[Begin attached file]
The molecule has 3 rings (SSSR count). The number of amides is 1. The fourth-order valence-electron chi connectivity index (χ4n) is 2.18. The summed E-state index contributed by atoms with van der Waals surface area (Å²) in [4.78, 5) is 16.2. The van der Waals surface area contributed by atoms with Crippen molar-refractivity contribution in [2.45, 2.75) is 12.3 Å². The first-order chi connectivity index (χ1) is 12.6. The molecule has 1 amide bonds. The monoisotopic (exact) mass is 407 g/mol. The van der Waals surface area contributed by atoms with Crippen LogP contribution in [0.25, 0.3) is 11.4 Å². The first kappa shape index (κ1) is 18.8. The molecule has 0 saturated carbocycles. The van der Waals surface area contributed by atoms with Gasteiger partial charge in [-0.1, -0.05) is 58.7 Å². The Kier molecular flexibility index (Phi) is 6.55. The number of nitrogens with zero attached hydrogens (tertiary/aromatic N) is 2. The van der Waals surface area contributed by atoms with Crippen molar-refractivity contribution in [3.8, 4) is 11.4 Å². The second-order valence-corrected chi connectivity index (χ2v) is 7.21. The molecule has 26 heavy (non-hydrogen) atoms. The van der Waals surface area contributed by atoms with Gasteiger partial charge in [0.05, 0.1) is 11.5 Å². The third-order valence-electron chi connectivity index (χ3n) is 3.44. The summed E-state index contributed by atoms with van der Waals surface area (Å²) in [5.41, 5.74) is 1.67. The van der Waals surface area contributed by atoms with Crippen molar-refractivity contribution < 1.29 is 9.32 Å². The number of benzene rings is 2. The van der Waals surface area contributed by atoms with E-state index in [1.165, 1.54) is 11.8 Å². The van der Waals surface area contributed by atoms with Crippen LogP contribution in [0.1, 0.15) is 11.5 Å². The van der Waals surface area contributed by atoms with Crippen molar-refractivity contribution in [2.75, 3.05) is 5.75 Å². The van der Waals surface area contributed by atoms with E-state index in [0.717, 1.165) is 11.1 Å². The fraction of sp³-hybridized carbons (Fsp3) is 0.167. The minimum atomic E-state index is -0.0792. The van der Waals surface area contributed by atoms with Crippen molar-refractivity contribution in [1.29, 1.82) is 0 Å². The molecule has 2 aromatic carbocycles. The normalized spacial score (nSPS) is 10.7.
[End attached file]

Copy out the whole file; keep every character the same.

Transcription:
The molecule has 3 rings (SSSR count). The number of amides is 1. The fourth-order valence-electron chi connectivity index (χ4n) is 2.18. The summed E-state index contributed by atoms with van der Waals surface area (Å²) in [4.78, 5) is 16.2. The van der Waals surface area contributed by atoms with Crippen molar-refractivity contribution in [2.45, 2.75) is 12.3 Å². The first-order chi connectivity index (χ1) is 12.6. The molecule has 1 amide bonds. The monoisotopic (exact) mass is 407 g/mol. The van der Waals surface area contributed by atoms with Crippen LogP contribution in [0.25, 0.3) is 11.4 Å². The first kappa shape index (κ1) is 18.8. The molecule has 0 saturated carbocycles. The van der Waals surface area contributed by atoms with Gasteiger partial charge in [-0.1, -0.05) is 58.7 Å². The Kier molecular flexibility index (Phi) is 6.55. The number of nitrogens with zero attached hydrogens (tertiary/aromatic N) is 2. The van der Waals surface area contributed by atoms with Crippen molar-refractivity contribution in [3.8, 4) is 11.4 Å². The second-order valence-corrected chi connectivity index (χ2v) is 7.21. The molecule has 26 heavy (non-hydrogen) atoms. The van der Waals surface area contributed by atoms with Gasteiger partial charge in [0.05, 0.1) is 11.5 Å². The third-order valence-electron chi connectivity index (χ3n) is 3.44. The summed E-state index contributed by atoms with van der Waals surface area (Å²) in [5.41, 5.74) is 1.67. The van der Waals surface area contributed by atoms with Crippen molar-refractivity contribution < 1.29 is 9.32 Å². The number of benzene rings is 2. The van der Waals surface area contributed by atoms with E-state index in [1.165, 1.54) is 11.8 Å². The van der Waals surface area contributed by atoms with Crippen LogP contribution in [0.1, 0.15) is 11.5 Å². The van der Waals surface area contributed by atoms with Crippen molar-refractivity contribution in [2.75, 3.05) is 5.75 Å². The van der Waals surface area contributed by atoms with E-state index in [0.717, 1.165) is 11.1 Å². The fraction of sp³-hybridized carbons (Fsp3) is 0.167. The minimum atomic E-state index is -0.0792. The van der Waals surface area contributed by atoms with Crippen molar-refractivity contribution in [1.29, 1.82) is 0 Å². The molecule has 2 aromatic carbocycles. The normalized spacial score (nSPS) is 10.7.